Russia-backed separatists in eastern Ukraine voted Sunday in elections condemned by the international community as illegal and a violation of a cease-fire already on the verge of collapse.
Results of the elections in Donetsk and Luhansk regions, which have been under the armed insurgents’ control since April, were foregone conclusions as fighters who seized power months ago were the only names on the ballots recognizable to most voters.
Alexander Zakharchenko, a 38-year-old militia leader who took over the proclaimed Donetsk People’s Republic in July after a Kremlin-installed fighter returned to Moscow, won more than 80 percent of the vote for prime minister against two relative unknowns, based on an exit poll reported by Russia’s RIA Novosti news agency. Igor Plotnitsky, a 50-year-old Soviet army veteran, was the only candidate with a public presence running for government leader of the neighboring Luhansk People’s Republic and was expected to be declared the winner.
The two regions’ leaders have issued conflicting forecasts of what will become of their territories once the battles against Ukrainian government forces are over, with some claiming they plan to unify with other regions of southeastern Ukraine in a new state to be called Novorossiya – the pre-revolutionary name for the area when it was conquered by czarist Russia in the 18th century.
Ukrainian Foreign Minister Pavlo Klimkin warned in an interview with Russia’s RBK television that the separatists were creating irresolvable problems for their communities with the efforts to sever them from the rest of Ukraine.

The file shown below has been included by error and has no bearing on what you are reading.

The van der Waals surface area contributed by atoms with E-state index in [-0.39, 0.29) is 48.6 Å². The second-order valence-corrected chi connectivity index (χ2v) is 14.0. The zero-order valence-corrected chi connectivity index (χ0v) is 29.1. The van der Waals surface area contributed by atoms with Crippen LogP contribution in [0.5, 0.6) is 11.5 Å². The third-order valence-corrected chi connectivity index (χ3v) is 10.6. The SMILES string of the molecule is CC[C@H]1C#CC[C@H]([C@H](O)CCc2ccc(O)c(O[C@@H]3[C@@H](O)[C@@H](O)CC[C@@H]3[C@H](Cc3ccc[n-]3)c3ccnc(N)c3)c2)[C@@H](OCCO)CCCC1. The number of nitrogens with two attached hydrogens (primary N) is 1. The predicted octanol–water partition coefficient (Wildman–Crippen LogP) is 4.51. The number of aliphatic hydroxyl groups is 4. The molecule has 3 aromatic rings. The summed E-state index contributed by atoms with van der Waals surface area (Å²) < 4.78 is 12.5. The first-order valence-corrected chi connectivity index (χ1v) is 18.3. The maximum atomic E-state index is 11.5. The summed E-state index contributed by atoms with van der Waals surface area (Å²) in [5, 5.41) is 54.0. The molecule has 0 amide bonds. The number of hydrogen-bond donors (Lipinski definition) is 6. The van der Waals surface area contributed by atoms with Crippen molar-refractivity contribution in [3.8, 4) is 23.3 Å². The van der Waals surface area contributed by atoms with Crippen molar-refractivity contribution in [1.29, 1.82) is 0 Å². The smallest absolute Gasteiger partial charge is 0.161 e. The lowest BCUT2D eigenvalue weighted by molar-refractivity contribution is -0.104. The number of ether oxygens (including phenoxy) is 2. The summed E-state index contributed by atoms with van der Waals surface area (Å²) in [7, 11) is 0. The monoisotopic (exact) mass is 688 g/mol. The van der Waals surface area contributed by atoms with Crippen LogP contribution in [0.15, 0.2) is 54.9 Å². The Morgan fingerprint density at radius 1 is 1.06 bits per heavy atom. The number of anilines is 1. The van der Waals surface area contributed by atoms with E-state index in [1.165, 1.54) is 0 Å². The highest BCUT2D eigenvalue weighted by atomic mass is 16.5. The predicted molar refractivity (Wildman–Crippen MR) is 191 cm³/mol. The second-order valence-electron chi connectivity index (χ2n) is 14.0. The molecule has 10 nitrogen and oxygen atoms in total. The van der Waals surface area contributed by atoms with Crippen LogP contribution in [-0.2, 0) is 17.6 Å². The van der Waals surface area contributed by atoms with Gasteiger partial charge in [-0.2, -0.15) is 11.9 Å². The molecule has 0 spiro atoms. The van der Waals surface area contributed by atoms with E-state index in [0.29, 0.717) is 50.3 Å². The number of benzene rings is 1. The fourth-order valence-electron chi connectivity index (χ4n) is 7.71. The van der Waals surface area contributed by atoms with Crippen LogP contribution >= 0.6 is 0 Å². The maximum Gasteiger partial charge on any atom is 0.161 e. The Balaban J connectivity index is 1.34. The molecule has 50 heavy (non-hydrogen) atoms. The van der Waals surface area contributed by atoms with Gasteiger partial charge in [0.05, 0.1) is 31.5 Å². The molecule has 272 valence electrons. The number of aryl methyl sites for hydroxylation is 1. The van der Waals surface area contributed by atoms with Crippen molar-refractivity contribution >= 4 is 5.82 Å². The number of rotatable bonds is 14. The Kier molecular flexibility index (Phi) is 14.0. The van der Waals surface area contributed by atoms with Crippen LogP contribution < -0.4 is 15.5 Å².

“The situation will deteriorate no matter what anyone says,” Klimkin said, alluding to the hardships already suffered by residents of the occupied areas who can no longer collect state pensions and benefits from Kiev, a capital their leaders say is now in a foreign country.
U.N. Secretary-General Ban Ki-moon deplored the renegade vote as “a breach of the constitution and national law” of Ukraine and said it was likely to seriously undermine the Sept. 5 cease-fire signed by the leaders of Russia, Ukraine and the separatists.
Local journalism is essential.
Give directly to The Spokesman-Review's Northwest Passages community forums series -- which helps to offset the costs of several reporter and editor positions at the newspaper -- by using the easy options below. Gifts processed in this system are not tax deductible, but are predominately used to help meet the local financial requirements needed to receive national matching-grant funds.
Subscribe now to get breaking news alerts in your email inbox
Get breaking news delivered to your inbox as it happens.